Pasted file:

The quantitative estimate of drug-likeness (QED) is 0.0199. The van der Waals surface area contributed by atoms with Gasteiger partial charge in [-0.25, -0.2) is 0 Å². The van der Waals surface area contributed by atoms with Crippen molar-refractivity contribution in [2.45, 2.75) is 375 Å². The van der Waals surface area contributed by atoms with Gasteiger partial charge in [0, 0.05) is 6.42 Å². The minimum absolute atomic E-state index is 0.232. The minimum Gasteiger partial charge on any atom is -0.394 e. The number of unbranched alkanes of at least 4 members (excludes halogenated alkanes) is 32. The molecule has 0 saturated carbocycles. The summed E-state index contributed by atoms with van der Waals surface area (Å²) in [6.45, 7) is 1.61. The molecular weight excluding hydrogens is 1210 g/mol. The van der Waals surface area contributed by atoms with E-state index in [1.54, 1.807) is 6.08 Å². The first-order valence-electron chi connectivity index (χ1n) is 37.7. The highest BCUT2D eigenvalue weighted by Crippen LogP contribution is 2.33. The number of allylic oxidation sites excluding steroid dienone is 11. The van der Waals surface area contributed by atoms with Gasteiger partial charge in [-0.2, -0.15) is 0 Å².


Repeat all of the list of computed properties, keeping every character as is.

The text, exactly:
The quantitative estimate of drug-likeness (QED) is 0.0199. The van der Waals surface area contributed by atoms with Gasteiger partial charge in [-0.25, -0.2) is 0 Å². The van der Waals surface area contributed by atoms with Crippen molar-refractivity contribution in [2.45, 2.75) is 375 Å². The van der Waals surface area contributed by atoms with Gasteiger partial charge in [0, 0.05) is 6.42 Å². The minimum absolute atomic E-state index is 0.232. The minimum Gasteiger partial charge on any atom is -0.394 e. The number of unbranched alkanes of at least 4 members (excludes halogenated alkanes) is 32. The molecule has 0 saturated carbocycles. The summed E-state index contributed by atoms with van der Waals surface area (Å²) in [6.45, 7) is 1.61. The molecular weight excluding hydrogens is 1210 g/mol. The van der Waals surface area contributed by atoms with E-state index in [1.54, 1.807) is 6.08 Å². The first-order valence-electron chi connectivity index (χ1n) is 37.7. The highest BCUT2D eigenvalue weighted by Crippen LogP contribution is 2.33. The number of allylic oxidation sites excluding steroid dienone is 11. The van der Waals surface area contributed by atoms with Gasteiger partial charge in [-0.2, -0.15) is 0 Å².